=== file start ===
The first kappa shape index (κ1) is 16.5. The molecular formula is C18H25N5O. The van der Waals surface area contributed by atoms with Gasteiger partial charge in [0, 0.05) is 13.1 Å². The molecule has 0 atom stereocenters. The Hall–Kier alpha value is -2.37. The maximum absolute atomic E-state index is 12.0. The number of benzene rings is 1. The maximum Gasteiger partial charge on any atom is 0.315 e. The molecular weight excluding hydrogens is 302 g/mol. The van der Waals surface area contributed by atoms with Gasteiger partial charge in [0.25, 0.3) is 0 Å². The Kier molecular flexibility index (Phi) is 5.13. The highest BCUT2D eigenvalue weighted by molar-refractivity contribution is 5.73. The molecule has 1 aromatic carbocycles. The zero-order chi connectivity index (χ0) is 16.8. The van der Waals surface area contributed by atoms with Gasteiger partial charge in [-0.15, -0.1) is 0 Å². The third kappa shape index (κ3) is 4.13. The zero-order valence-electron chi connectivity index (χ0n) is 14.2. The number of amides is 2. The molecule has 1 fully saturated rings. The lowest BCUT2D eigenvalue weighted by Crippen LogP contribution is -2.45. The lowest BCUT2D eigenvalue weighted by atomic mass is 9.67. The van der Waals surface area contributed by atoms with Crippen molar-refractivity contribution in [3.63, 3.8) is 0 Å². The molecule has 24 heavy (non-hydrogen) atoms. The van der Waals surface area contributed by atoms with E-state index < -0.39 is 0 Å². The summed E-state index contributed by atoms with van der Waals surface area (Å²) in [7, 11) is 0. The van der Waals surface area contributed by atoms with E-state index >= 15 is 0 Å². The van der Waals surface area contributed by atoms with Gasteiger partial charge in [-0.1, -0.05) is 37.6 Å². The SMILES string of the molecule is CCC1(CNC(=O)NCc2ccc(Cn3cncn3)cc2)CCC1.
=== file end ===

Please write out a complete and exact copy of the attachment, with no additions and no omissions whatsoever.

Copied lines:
The first kappa shape index (κ1) is 16.5. The molecular formula is C18H25N5O. The van der Waals surface area contributed by atoms with Gasteiger partial charge in [0, 0.05) is 13.1 Å². The molecule has 0 atom stereocenters. The Hall–Kier alpha value is -2.37. The maximum absolute atomic E-state index is 12.0. The number of benzene rings is 1. The maximum Gasteiger partial charge on any atom is 0.315 e. The molecular weight excluding hydrogens is 302 g/mol. The van der Waals surface area contributed by atoms with Gasteiger partial charge in [0.25, 0.3) is 0 Å². The Kier molecular flexibility index (Phi) is 5.13. The highest BCUT2D eigenvalue weighted by molar-refractivity contribution is 5.73. The molecule has 1 aromatic carbocycles. The zero-order chi connectivity index (χ0) is 16.8. The van der Waals surface area contributed by atoms with Gasteiger partial charge in [-0.15, -0.1) is 0 Å². The third kappa shape index (κ3) is 4.13. The zero-order valence-electron chi connectivity index (χ0n) is 14.2. The number of amides is 2. The molecule has 1 fully saturated rings. The lowest BCUT2D eigenvalue weighted by Crippen LogP contribution is -2.45. The lowest BCUT2D eigenvalue weighted by atomic mass is 9.67. The van der Waals surface area contributed by atoms with Crippen molar-refractivity contribution in [3.63, 3.8) is 0 Å². The molecule has 24 heavy (non-hydrogen) atoms. The van der Waals surface area contributed by atoms with E-state index < -0.39 is 0 Å². The summed E-state index contributed by atoms with van der Waals surface area (Å²) in [7, 11) is 0. The van der Waals surface area contributed by atoms with E-state index >= 15 is 0 Å². The van der Waals surface area contributed by atoms with Gasteiger partial charge in [-0.1, -0.05) is 37.6 Å². The SMILES string of the molecule is CCC1(CNC(=O)NCc2ccc(Cn3cncn3)cc2)CCC1.